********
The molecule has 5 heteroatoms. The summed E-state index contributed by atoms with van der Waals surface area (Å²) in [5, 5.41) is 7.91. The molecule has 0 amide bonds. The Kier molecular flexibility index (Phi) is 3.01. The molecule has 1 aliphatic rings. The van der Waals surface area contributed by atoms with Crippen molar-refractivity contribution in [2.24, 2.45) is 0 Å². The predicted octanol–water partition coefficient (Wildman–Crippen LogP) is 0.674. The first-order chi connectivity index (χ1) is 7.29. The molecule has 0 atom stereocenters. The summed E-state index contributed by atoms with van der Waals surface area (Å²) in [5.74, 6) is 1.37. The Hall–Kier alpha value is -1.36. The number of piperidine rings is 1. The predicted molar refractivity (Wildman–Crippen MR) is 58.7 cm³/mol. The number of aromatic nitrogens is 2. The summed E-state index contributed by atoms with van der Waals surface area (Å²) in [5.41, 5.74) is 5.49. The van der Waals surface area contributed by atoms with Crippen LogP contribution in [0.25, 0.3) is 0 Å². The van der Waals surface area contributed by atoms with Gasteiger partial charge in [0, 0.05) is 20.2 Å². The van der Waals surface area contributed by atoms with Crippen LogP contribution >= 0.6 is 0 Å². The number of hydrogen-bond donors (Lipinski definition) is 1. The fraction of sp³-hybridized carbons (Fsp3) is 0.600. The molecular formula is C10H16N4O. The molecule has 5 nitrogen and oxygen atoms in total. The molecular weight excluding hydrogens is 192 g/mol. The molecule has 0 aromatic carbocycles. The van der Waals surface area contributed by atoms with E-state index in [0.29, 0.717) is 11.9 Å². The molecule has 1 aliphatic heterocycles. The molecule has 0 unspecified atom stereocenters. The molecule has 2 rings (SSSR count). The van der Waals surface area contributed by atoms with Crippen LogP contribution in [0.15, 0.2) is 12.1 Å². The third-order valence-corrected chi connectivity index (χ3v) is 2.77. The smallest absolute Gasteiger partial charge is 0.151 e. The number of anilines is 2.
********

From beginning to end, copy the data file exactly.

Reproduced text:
The molecule has 5 heteroatoms. The summed E-state index contributed by atoms with van der Waals surface area (Å²) in [5, 5.41) is 7.91. The molecule has 0 amide bonds. The Kier molecular flexibility index (Phi) is 3.01. The molecule has 1 aliphatic rings. The van der Waals surface area contributed by atoms with Crippen molar-refractivity contribution in [2.24, 2.45) is 0 Å². The predicted octanol–water partition coefficient (Wildman–Crippen LogP) is 0.674. The first-order chi connectivity index (χ1) is 7.29. The molecule has 0 atom stereocenters. The summed E-state index contributed by atoms with van der Waals surface area (Å²) in [5.74, 6) is 1.37. The Hall–Kier alpha value is -1.36. The number of piperidine rings is 1. The predicted molar refractivity (Wildman–Crippen MR) is 58.7 cm³/mol. The number of aromatic nitrogens is 2. The summed E-state index contributed by atoms with van der Waals surface area (Å²) in [5.41, 5.74) is 5.49. The van der Waals surface area contributed by atoms with Crippen LogP contribution in [0.25, 0.3) is 0 Å². The van der Waals surface area contributed by atoms with Gasteiger partial charge in [0, 0.05) is 20.2 Å². The van der Waals surface area contributed by atoms with Crippen LogP contribution >= 0.6 is 0 Å². The number of hydrogen-bond donors (Lipinski definition) is 1. The fraction of sp³-hybridized carbons (Fsp3) is 0.600. The molecular formula is C10H16N4O. The molecule has 5 nitrogen and oxygen atoms in total. The molecular weight excluding hydrogens is 192 g/mol. The molecule has 0 aromatic carbocycles. The van der Waals surface area contributed by atoms with E-state index in [0.29, 0.717) is 11.9 Å². The molecule has 1 aliphatic heterocycles. The molecule has 0 unspecified atom stereocenters. The molecule has 2 rings (SSSR count). The van der Waals surface area contributed by atoms with Crippen LogP contribution in [0.15, 0.2) is 12.1 Å². The third-order valence-corrected chi connectivity index (χ3v) is 2.77. The smallest absolute Gasteiger partial charge is 0.151 e. The number of anilines is 2.